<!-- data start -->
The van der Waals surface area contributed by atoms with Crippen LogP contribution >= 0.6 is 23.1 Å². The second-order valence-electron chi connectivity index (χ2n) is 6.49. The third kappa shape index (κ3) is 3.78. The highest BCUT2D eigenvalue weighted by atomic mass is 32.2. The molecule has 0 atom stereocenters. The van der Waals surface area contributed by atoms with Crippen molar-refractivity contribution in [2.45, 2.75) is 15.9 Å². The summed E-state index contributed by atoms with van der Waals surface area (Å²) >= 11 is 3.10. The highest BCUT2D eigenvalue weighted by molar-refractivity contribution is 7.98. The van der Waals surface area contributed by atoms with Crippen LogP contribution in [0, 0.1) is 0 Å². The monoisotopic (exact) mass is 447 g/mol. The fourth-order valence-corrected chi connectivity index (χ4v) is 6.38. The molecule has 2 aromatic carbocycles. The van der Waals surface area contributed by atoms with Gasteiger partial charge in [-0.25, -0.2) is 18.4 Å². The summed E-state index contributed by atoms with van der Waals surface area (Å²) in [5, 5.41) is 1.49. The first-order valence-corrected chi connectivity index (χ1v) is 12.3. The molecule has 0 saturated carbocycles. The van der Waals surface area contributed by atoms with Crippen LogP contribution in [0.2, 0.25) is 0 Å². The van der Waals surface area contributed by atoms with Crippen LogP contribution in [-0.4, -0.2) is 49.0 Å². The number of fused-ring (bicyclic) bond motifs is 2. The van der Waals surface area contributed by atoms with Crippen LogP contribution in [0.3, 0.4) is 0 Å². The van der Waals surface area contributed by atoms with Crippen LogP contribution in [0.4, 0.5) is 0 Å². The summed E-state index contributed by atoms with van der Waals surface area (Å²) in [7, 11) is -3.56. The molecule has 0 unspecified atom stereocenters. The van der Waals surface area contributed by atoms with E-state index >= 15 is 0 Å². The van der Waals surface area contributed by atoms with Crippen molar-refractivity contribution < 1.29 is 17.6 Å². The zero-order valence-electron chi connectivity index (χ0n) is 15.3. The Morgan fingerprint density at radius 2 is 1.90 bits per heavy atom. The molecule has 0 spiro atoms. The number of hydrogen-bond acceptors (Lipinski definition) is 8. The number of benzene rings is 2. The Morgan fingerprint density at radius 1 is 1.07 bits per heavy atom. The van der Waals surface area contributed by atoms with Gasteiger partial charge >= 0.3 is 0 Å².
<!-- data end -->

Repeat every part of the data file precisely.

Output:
The van der Waals surface area contributed by atoms with Crippen LogP contribution >= 0.6 is 23.1 Å². The second-order valence-electron chi connectivity index (χ2n) is 6.49. The third kappa shape index (κ3) is 3.78. The highest BCUT2D eigenvalue weighted by atomic mass is 32.2. The molecule has 0 atom stereocenters. The van der Waals surface area contributed by atoms with Crippen molar-refractivity contribution in [2.45, 2.75) is 15.9 Å². The summed E-state index contributed by atoms with van der Waals surface area (Å²) >= 11 is 3.10. The highest BCUT2D eigenvalue weighted by molar-refractivity contribution is 7.98. The van der Waals surface area contributed by atoms with Crippen LogP contribution in [0, 0.1) is 0 Å². The monoisotopic (exact) mass is 447 g/mol. The fourth-order valence-corrected chi connectivity index (χ4v) is 6.38. The molecule has 2 aromatic carbocycles. The van der Waals surface area contributed by atoms with Gasteiger partial charge in [-0.25, -0.2) is 18.4 Å². The summed E-state index contributed by atoms with van der Waals surface area (Å²) in [5, 5.41) is 1.49. The first-order valence-corrected chi connectivity index (χ1v) is 12.3. The molecule has 0 saturated carbocycles. The van der Waals surface area contributed by atoms with Crippen LogP contribution in [0.2, 0.25) is 0 Å². The van der Waals surface area contributed by atoms with Crippen LogP contribution in [-0.4, -0.2) is 49.0 Å². The number of fused-ring (bicyclic) bond motifs is 2. The van der Waals surface area contributed by atoms with Crippen LogP contribution in [0.3, 0.4) is 0 Å². The van der Waals surface area contributed by atoms with Crippen LogP contribution in [0.4, 0.5) is 0 Å². The summed E-state index contributed by atoms with van der Waals surface area (Å²) in [7, 11) is -3.56. The molecule has 0 unspecified atom stereocenters. The van der Waals surface area contributed by atoms with E-state index >= 15 is 0 Å². The van der Waals surface area contributed by atoms with Crippen molar-refractivity contribution < 1.29 is 17.6 Å². The zero-order valence-electron chi connectivity index (χ0n) is 15.3. The Morgan fingerprint density at radius 2 is 1.90 bits per heavy atom. The molecule has 0 spiro atoms. The number of hydrogen-bond acceptors (Lipinski definition) is 8. The number of benzene rings is 2. The Morgan fingerprint density at radius 1 is 1.07 bits per heavy atom. The van der Waals surface area contributed by atoms with Gasteiger partial charge >= 0.3 is 0 Å².